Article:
Financing with the Bank – Starting from Scratch
Shayan Rashid: Hi, I’m Shayan Rashid, a partner at SRJ Chartered Accountants. I’m joined by colleague Craig Gibson from Scotiabank Healthcare Banking. A lot of our clients ask us how to build a new practice or how to finance their practice. So, we brought Craig here today to discuss some of the options and how exactly it works with the bank. So, Craig, for the new associates, new doctors and dentists, when they’re looking to transition towards their own practice, they usually ask us in terms of, “How can I structure this deal?” or, “How does it work with the banks?” Maybe we can start off with some of the more basic questions. In terms of financing practice, how much would the bank cover?
Craig Gibson: So, if you’re going to start a practice from scratch as a new doctor or a new dentist, we can do up to 100% financing of anything related to the leaseholds and equipment on the practice. You provide us with budgets beforehand of how much you’re going to spend for equipment, how much for the premises and we can finance up to 100% of that including all the taxes.
Financing with the Bank – Existing Practice
Shayan Rashid: And how about for an existing practice that they’re looking to purchase from someone who is retiring?
Craig Gibson: That’s a very common scenario we get too. That would be usually done on an appraisal basis and there are quite a few large appraisal companies in Canada that provide appraisals to the bank and to the person buying the office. They would give us that along with a cash flow forecast, which they could talk with their accountant about putting together because the information we have in that appraisal is going to be mostly historical. So, we take those numbers plus the numbers that you as a new practitioner would add to that office and that’s how we can put together the loan approval for you based on the cash flow of what you’re going to add to this new dental office.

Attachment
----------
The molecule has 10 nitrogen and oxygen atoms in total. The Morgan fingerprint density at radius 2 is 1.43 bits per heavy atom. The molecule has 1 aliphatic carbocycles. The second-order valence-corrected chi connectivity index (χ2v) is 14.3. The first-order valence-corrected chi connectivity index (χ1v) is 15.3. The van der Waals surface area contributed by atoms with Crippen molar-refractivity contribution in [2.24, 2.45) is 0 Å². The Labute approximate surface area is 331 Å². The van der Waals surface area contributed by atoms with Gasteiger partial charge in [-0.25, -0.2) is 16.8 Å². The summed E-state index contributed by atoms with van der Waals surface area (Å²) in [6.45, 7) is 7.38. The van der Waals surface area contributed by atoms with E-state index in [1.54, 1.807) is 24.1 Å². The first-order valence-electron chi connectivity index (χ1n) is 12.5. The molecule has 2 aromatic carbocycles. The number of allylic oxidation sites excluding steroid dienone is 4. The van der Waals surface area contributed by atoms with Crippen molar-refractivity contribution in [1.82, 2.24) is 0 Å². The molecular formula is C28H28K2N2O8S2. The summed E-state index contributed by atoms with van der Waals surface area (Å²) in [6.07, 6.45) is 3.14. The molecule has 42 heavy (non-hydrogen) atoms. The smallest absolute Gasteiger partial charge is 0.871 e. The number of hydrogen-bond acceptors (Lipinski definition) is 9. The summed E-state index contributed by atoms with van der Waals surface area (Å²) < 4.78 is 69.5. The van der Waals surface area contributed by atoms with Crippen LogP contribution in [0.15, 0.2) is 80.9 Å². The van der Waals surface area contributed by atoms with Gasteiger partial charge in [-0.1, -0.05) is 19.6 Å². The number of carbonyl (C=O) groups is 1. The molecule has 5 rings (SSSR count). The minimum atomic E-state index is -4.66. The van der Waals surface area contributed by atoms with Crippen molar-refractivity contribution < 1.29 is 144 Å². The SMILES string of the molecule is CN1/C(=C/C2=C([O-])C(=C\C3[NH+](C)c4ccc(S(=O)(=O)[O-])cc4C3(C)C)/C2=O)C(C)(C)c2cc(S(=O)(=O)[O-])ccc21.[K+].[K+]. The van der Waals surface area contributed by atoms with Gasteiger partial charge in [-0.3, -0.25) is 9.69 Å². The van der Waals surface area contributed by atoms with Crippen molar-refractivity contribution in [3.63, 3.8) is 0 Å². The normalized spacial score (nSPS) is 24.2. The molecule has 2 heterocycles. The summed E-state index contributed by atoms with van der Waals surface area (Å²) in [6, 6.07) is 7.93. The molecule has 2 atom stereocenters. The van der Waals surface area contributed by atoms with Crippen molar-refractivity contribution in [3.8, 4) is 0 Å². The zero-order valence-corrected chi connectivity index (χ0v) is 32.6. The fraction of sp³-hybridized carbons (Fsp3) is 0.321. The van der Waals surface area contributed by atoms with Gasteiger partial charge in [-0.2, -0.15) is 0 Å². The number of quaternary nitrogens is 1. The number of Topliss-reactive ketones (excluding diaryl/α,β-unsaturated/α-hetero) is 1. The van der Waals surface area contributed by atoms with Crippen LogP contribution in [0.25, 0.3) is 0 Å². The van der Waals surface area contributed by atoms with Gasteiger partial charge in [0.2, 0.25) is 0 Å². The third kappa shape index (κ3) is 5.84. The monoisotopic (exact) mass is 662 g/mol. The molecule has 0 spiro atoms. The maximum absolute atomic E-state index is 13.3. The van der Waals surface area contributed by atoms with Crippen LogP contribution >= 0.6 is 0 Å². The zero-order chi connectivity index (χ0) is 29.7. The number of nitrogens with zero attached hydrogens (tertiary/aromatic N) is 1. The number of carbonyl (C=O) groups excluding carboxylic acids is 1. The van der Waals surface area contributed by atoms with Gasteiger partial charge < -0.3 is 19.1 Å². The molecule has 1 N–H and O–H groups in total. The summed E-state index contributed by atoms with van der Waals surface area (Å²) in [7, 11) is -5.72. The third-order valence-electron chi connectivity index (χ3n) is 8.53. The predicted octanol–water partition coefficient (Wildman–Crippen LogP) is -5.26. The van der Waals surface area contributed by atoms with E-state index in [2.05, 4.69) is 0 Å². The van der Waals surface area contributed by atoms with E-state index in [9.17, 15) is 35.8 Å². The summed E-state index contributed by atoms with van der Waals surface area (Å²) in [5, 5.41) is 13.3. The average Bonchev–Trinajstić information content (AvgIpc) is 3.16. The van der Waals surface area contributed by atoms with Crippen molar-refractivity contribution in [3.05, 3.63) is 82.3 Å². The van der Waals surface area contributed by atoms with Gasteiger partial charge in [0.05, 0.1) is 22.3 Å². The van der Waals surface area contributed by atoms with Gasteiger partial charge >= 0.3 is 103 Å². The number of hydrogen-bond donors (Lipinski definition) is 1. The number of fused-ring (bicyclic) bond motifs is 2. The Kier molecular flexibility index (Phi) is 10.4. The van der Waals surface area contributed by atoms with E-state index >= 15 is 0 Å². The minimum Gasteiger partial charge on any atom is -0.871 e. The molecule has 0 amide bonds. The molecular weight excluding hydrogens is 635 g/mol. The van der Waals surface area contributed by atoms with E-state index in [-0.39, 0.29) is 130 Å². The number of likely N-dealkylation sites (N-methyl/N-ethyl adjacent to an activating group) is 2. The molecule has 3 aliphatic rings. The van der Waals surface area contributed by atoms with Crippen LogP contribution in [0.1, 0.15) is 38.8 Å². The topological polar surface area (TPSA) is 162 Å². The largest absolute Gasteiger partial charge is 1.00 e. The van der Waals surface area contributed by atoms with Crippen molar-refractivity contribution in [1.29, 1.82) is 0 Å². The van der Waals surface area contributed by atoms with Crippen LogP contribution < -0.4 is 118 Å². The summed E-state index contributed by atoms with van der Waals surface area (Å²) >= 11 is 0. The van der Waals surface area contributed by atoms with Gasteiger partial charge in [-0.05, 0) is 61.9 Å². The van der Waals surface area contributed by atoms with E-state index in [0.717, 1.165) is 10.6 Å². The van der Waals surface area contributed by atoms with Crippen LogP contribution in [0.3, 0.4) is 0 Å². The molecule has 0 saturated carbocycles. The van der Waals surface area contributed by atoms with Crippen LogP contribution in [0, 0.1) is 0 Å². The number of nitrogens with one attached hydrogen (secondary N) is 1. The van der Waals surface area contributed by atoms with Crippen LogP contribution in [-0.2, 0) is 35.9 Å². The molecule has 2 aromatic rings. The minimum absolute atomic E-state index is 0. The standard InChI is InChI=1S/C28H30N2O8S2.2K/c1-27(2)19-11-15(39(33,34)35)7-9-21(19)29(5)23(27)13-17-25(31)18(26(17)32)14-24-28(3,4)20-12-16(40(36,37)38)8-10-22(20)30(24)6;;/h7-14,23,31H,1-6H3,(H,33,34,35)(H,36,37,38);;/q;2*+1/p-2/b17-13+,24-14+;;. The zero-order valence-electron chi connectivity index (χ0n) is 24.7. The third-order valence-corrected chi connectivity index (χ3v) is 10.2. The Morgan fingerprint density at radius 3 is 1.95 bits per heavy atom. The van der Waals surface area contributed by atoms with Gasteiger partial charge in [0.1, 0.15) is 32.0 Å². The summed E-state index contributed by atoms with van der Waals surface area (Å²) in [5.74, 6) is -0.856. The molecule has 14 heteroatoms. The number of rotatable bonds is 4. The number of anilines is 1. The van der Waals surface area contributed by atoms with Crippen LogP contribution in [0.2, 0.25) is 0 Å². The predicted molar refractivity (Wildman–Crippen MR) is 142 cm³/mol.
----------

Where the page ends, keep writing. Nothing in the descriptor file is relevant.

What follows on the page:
Shayan Rashid: Are there any specific terms with respect to the interest or any benefits in terms of the first couple of years that the bank can help with?
Craig Gibson: Yeah, with a new startup practice you can go up to two years of interest-only payments. So, you don’t make any principal payments towards your loan for the first two years and then you pay the loan over eight years thereafter. Even with somebody buying an existing office we can provide them up to a year’s interest-only financing on that too, to get used to how the cash flow from the practice works. The rates are as low as prime and all of our loans for purchases or for startups are based over ten years and they are all open loans. You can pay them as fast as you would like to.
Documentation for the Bank
Shayan Rashid: With respect to the documentation that is required by the physician or by the dentist, what specifically is the bank going to look for for a loan application?
Craig Gibson: So, for a brand-new startup practice, we always want a cash flow projection for at least two years, which the accountant can help put together with them, as well as a budget. We would also need information about the client, so their Fidelity personal network statement, two years’ tax returns. And that’s all you submit. If they’re purchasing a practice, it’s the same information along with the appraisal. We wouldn’t need a business plan because the appraisal would outline what the practice does. But, we would still need two years of accountant-prepared, forecasted statements to see what kind of income the practice would generate with a new owner in there.
Shayan Rashid: At what point would you recommend the physician or the dentist obtain other advisors, let’s say legal or real estate agents. At what point in the game would you expect them to obtain these advisors?
Craig Gibson: We would usually say from the get-go. They would be sometimes introduced to us from an accountant or we would introduce them to an accountant, and usually at that time they’re thinking about legal matters so get in touch with a good lawyer who’s experienced with dental or medical. Meet with a broker of selling practices, a supply rep who works in the industry to supply them with the equipment they would need, a leasing representative, a real estate person. I would say they would usually do it all within the same time span, but the earlier the better for the advice.
Shayan Rashid: That sounds good. Alright, I think that’s good in terms of the initial discussion when it comes to purchasing a new practice. If you have any questions for Craig, you can reach out to him directly about financing the practice. If you want to discuss setting up the corporation or even how the structure will be maintained, you can give us a shout at SRJ Chartered Accountants. Stay tuned for our next video which is going to discuss how to acquire property for your practice and a lot of useful tips from Craig in there as well.